The WIMP model of dark matter gives us some ideas as to what to hunt for, what sort of signals we should see. The beauty of the xenon detectors is that it gives you multiple handles on the interactions and the ability to discriminate against the dominate backgrounds. Many members of our collaboration have decades of experience with the two-phase liquid xenon detector design. As the xenon detectors have progressed, their sensitivity has greatly increased. We have better understanding of the micro-physics of xenon and much better calibration of the experiment. Perhaps our control of backgrounds, which is critical in rare-search experiments, is the most significant advance. Within LZ, that’s where I focused most of my effort: measuring and reducing the intrinsic backgrounds that are introduced by radioactivity with all the different components of the detector.
Given the technical similarities and the reliance on xenon, I wonder if you can reflect on the ways that you see what Elena Aprile’s work is with regard to collaboration and competition.
Anytime you have a field where there are opportunities for great discovery, there’s competition. In dark matter, that’s especially true. There are multiple collaborations using different detector media, different approaches. I think the choice of xenon is a natural one because of its particularly effective detector characteristics. There are three strong collaborations working in the xenon area, and there have been some different choices scaling up in size. There has been some leapfrogging between the different collaborations as things have progressed, and I think there is a spirit of competition: “Oh, we can do a little better on this aspect of it,” and people think about how they might do a little better on something else.
That competition is healthy, and it hasn’t turned out to be the “mortal combat” between groups. Many postdocs are talking and aware of what the other postdocs are doing in the groups across the world. There is some exchange of people between the different collaborations as students go on and become postdocs and postdocs look for faculty jobs. I find the competition healthy, and it also is good for the collaboration itself. Sometimes we realize that a choice must be made when a particular approach is not working well or when a decision must be made to move ahead without taking more time for further optimization or perfecting of a component area. You can spend a lot of time making an experiment which is already good, just a little bit better. But having somebody breathing down your back can make you think hard about, “No, this really is good enough and we should move on to the next problem.” I think having multiple collaborations is helpful for the field as a whole.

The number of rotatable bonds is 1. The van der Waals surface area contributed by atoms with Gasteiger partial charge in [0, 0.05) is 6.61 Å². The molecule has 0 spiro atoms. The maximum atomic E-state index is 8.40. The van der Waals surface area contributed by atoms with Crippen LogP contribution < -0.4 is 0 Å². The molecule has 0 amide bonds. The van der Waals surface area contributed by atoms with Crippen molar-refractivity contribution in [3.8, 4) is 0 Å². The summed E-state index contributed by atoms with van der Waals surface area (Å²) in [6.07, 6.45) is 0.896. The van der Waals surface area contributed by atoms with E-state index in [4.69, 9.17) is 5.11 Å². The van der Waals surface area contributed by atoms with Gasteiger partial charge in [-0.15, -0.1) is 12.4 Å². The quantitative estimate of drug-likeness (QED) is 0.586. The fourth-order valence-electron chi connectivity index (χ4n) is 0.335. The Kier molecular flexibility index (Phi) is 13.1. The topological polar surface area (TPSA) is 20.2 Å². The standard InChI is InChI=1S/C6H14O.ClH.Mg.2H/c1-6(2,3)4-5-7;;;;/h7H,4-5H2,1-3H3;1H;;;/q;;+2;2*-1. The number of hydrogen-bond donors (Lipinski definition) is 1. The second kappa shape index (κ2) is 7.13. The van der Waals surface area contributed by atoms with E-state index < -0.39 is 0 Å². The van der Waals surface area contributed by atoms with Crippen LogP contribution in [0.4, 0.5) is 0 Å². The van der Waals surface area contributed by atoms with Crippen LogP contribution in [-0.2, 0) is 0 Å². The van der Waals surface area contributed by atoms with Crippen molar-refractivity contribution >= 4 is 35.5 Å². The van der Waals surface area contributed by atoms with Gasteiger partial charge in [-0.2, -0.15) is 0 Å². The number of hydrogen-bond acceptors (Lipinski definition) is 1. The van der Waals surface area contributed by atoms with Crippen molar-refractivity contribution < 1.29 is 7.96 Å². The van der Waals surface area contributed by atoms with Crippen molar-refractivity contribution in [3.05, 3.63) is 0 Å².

I wonder if you might see ATLAS and CMS in the discovery of the Higgs in similar terms.
Yes, there is similar competition at the LHC. There’s also synergism between the two groups. They have worked closely with each other. They’re sharing some tools and some analyses, and I think that’s another good example. Maybe it’s a little more difficult or different in that they share some infrastructure: they’re using the same accelerator. But I think, that’s a good way to look at it. Different approaches to the detector and any discovery that two groups find certainly has a lot more acceptance in the community.
Well, let’s take it all the way back to the beginning. Let’s start first with your parents. Tell me a little bit about them and where they’re from.